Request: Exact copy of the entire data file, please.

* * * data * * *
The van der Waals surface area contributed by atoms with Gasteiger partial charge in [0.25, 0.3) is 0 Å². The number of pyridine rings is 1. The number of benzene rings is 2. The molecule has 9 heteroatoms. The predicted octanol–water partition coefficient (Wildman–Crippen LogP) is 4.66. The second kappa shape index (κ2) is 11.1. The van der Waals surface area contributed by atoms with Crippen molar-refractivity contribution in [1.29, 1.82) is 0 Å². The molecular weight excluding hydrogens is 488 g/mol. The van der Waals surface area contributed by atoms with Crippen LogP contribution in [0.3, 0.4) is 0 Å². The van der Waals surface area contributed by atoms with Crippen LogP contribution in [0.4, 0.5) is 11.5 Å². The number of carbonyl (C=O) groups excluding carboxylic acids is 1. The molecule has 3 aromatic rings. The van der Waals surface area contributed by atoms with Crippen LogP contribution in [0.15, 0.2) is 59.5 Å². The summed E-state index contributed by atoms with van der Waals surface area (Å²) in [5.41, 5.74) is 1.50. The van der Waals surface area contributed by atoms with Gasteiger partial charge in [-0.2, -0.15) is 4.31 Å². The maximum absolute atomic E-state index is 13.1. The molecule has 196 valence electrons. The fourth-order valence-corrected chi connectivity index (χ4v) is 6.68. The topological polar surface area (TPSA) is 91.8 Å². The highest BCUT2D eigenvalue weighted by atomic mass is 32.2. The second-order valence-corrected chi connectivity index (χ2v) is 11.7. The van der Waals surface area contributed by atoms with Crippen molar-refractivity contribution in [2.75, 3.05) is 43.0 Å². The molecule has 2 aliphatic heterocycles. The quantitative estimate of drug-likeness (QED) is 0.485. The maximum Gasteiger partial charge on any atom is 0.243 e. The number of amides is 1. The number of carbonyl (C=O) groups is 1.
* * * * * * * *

The van der Waals surface area contributed by atoms with Gasteiger partial charge in [0.25, 0.3) is 0 Å². The number of pyridine rings is 1. The number of benzene rings is 2. The molecule has 9 heteroatoms. The predicted octanol–water partition coefficient (Wildman–Crippen LogP) is 4.66. The second kappa shape index (κ2) is 11.1. The van der Waals surface area contributed by atoms with Crippen molar-refractivity contribution in [1.29, 1.82) is 0 Å². The molecular weight excluding hydrogens is 488 g/mol. The van der Waals surface area contributed by atoms with Crippen LogP contribution in [0.3, 0.4) is 0 Å². The van der Waals surface area contributed by atoms with Crippen LogP contribution in [0.4, 0.5) is 11.5 Å². The number of carbonyl (C=O) groups excluding carboxylic acids is 1. The molecule has 3 aromatic rings. The van der Waals surface area contributed by atoms with Crippen LogP contribution in [0.15, 0.2) is 59.5 Å². The summed E-state index contributed by atoms with van der Waals surface area (Å²) in [5.41, 5.74) is 1.50. The van der Waals surface area contributed by atoms with Gasteiger partial charge in [-0.2, -0.15) is 4.31 Å². The maximum absolute atomic E-state index is 13.1. The molecule has 196 valence electrons. The fourth-order valence-corrected chi connectivity index (χ4v) is 6.68. The topological polar surface area (TPSA) is 91.8 Å². The highest BCUT2D eigenvalue weighted by atomic mass is 32.2. The second-order valence-corrected chi connectivity index (χ2v) is 11.7. The van der Waals surface area contributed by atoms with Crippen molar-refractivity contribution in [2.75, 3.05) is 43.0 Å². The molecule has 2 aliphatic heterocycles. The quantitative estimate of drug-likeness (QED) is 0.485. The maximum Gasteiger partial charge on any atom is 0.243 e. The number of amides is 1. The number of carbonyl (C=O) groups is 1.